Once one is able to recognize the “Pattern” one can leap ahead, and leave the dynamic models in the dust, in terms of seeing the future, because dynamic models are still working with the nuts and bolts of cause-and-effect, belaboring every step and, because there are so many variables involved, often seeing Chaos flap a butterfly’s wing in such a way that they get everything wrong. Meanwhile, because one has recognized the “Pattern”, one is able to make somewhat outrageous assumptions, and be right. If a layman recognizes a “Pattern” he can out-think a computer that cost hundreds of millions of dollars.

In a sense one is then like a skilled outfielder in a baseball game who begins dashing at the crack of the bat to where the ball is heading. A more ordinary person would have to watch the flight of the ball for a while to guess where it was going, but the skilled outfielder dashes to the correct place and makes an amazing catch, because he saw the “Pattern” and “recognized” it.

This brings up an idea that I suppose will be disconcerting to some: Namely, that “Pattern recognition” is not entirely scientific, in the old school definition of the word “science”. The old school definition of science involves “showing your work”, and being able to detail all the little steps of cause-and-effect in meticulous detail. I imagine this would be like asking a baseball outfielder to explain every little step involved in his instantaneous decision to leave the balls of his feet and spring off like a rocket in a certain direction. The athlete can not explain how he does it; he just does it.

Meteorologists may be a bit more scientific; they can explain some of the steps. With the “Pioneer Model” Joseph D’Aleo may even be able to explain well over twenty of the steps. Still, I am a bit awed he chose the steps he chose; why chose a particular block of the North Pacific as one area to watch?  Why not shift the borders to the north or south or right or left? To me his choices seems to involve the same inexplicable understanding an Athlete displays when he leaves his feet at the crack of the bat. One knows where to watch, what to watch for, and what to expect, due to “observation”. This “observation” is discipline called “practice” if you are an athlete or a pianist, and is called “study” if you are an old school meteorologist, who has scrutinized and continues to scrutinize weather maps by the thousands.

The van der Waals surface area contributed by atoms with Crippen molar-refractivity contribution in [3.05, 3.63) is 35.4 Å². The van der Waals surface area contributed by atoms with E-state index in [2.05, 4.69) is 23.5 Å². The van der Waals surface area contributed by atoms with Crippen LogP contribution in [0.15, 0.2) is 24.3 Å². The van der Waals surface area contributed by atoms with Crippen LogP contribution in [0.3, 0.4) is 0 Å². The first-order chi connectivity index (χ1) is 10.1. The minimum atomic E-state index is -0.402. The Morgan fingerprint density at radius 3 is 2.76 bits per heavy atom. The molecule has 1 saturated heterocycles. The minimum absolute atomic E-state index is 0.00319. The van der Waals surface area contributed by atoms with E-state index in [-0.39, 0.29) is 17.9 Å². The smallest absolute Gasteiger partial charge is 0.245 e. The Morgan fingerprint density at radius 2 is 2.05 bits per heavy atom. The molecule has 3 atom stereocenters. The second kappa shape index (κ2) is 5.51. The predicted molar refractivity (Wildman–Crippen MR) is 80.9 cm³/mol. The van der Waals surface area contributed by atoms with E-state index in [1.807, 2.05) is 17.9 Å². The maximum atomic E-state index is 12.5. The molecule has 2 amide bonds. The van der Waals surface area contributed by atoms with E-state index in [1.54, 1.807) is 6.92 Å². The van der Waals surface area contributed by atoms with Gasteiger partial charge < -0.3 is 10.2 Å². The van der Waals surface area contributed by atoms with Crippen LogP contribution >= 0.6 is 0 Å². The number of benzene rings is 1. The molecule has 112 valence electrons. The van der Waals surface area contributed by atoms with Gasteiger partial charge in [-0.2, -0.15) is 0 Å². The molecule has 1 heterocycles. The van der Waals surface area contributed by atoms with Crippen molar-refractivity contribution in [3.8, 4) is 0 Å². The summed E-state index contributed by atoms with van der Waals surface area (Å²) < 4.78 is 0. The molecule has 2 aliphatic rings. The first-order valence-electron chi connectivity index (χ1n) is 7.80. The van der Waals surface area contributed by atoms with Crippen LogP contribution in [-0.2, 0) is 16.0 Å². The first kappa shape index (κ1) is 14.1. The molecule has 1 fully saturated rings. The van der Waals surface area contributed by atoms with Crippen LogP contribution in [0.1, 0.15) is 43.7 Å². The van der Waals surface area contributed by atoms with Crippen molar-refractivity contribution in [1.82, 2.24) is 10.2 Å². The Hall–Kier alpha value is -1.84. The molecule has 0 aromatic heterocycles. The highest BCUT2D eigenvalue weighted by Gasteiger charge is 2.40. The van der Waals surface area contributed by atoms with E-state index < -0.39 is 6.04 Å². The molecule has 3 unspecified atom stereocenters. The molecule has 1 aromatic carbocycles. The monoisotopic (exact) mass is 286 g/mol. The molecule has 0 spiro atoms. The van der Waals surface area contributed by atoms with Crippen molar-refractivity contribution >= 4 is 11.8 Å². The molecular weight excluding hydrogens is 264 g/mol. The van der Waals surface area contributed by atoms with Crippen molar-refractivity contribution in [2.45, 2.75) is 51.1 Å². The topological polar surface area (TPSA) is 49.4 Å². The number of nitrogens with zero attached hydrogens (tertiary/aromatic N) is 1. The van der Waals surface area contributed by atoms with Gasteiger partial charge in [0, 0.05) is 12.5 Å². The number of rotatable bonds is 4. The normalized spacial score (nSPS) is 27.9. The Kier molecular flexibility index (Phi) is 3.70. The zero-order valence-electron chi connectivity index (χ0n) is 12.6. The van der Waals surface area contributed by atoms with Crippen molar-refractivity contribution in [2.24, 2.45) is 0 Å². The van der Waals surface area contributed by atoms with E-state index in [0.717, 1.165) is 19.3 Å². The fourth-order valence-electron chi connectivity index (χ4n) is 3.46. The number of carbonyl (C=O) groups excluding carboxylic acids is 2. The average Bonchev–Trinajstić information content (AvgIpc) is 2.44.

And what about me? The poor old layman? An athlete may make good money with his study, and a meteorologist may make some money with his study, but what about poor old me? All my study has ever earned me is scoldings. When I studied mists out the classroom window I got “detentions” (IE: I had to stay after school.) When I studied mists on my way to work I’d get my pay docked or even be fired. And the insult of all insults, when I now am an old patriarch and deserve far more respect than Rodney Dangerfield, my wife interrupts my study of mists on the internet with a request I take out the trash, and then, just because I stop on my way to the dumpster to study zephyrs on a puddle, and take fifty minutes to do the task, she has the audacity to roll her eyes at me. At me!

Some have accused me of lacking discipline, but I tell you few have displayed the discipline I’ve shown by studying mists all these years. For it takes discipline to stick to such study when everyone gives you a hard time for it. I’m a hero (in my own mind) and deserve accolades, (or a least a fat government grant or two.) However never mind all that. The reward is in the doing. Also, just as athletic outfielders are rewarded for all their practice with the ability to make an amazing catch in the World Series, (Perhaps the best ever was made by Dwight Evans in Game Six of the 1975 World Series), and just as meteorologists are rewarded for all their study with times they foresee with seemingly supernatural clarity, (Perhaps the best ever was when Joe Bastardi watched a tropical low off Africa and advertised “Houston, We have a problem” a full ten days before Rita struck Houston), so I too will be rewarded.

(I’m just not sure my reward will be on this side of heaven.)

However even if no one cheers me for my observations, there is a sort of reward in just telling all the politically correct people, who seem to have an idea we lack eyes and need to be told what we are seeing, to go to hell give me the space to see for myself. For then one can see the beauty, the majesty, and the awesome wonder of things as they actually are. After all, it is politically incorrect to even mention the word “God”, but, given the choice, what would you rather see?  Those things that the politically correct deem allowable? Or God?

Not that I can see God. I don’t even like using the word “God” because I recognize my incapacity, when it comes to conceiving or defining such an Infinity. I prefer to use the more humble word “Truth”, because we usually can tell the difference between being-honest and bullshitting.

I’ll dispense with all further talk about religion, because it would be bullshit. Instead I’ll simply share a few things which have crossed my mind, as I’ve watched the mists play across weather maps. These things have nothing to do with Global Warming, or with being an Alarmist or a Skeptic. It is just what you see, when you spend a lot of your time watching stuff that seems more fascinating than doing 48 Algebra problems, or arriving at work on time to make widgets, or taking out the trash.

Besides watching mists, and clouds out the window, I have had a lifelong fascination with whirlpools. When I wasn’t getting in trouble as a boy making waves in the bathtub, I was playing with opening the drain and then studying the size of the whirlpool when the drain was wide open, opposed to how big it was when I stuck a few toys down the drain, opposed to how big it was when I stuffed my mother’s shower cap down the drain. This scientific study, (which Mom didn’t appreciate), has given me an unusual perspective on the phenomenon of what I call “Ralph”, whirling at the top of our planet.